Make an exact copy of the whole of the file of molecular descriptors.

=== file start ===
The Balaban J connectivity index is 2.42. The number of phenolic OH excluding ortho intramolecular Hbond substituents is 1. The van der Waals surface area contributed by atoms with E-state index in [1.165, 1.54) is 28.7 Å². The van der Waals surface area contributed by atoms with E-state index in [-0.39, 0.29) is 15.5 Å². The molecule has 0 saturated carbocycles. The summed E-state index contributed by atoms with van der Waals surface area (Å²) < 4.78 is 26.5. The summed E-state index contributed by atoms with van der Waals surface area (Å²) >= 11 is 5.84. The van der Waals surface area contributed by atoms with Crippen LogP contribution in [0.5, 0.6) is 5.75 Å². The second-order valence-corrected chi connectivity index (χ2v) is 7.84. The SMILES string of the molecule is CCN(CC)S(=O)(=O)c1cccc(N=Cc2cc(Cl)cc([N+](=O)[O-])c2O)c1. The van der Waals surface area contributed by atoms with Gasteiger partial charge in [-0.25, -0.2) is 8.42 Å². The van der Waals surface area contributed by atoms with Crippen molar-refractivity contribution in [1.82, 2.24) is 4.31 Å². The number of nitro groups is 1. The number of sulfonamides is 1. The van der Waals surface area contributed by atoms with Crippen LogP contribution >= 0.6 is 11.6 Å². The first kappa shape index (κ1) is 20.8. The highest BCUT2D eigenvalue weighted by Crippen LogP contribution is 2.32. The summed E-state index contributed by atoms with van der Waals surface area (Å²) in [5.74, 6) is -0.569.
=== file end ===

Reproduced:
The Balaban J connectivity index is 2.42. The number of phenolic OH excluding ortho intramolecular Hbond substituents is 1. The van der Waals surface area contributed by atoms with E-state index in [1.165, 1.54) is 28.7 Å². The van der Waals surface area contributed by atoms with E-state index in [-0.39, 0.29) is 15.5 Å². The molecule has 0 saturated carbocycles. The summed E-state index contributed by atoms with van der Waals surface area (Å²) < 4.78 is 26.5. The summed E-state index contributed by atoms with van der Waals surface area (Å²) >= 11 is 5.84. The van der Waals surface area contributed by atoms with Crippen LogP contribution in [0.5, 0.6) is 5.75 Å². The second-order valence-corrected chi connectivity index (χ2v) is 7.84. The SMILES string of the molecule is CCN(CC)S(=O)(=O)c1cccc(N=Cc2cc(Cl)cc([N+](=O)[O-])c2O)c1. The van der Waals surface area contributed by atoms with Gasteiger partial charge in [-0.25, -0.2) is 8.42 Å². The van der Waals surface area contributed by atoms with Crippen molar-refractivity contribution in [1.82, 2.24) is 4.31 Å². The number of nitro groups is 1. The number of sulfonamides is 1. The van der Waals surface area contributed by atoms with Crippen LogP contribution >= 0.6 is 11.6 Å². The first kappa shape index (κ1) is 20.8. The highest BCUT2D eigenvalue weighted by Crippen LogP contribution is 2.32. The summed E-state index contributed by atoms with van der Waals surface area (Å²) in [5.74, 6) is -0.569.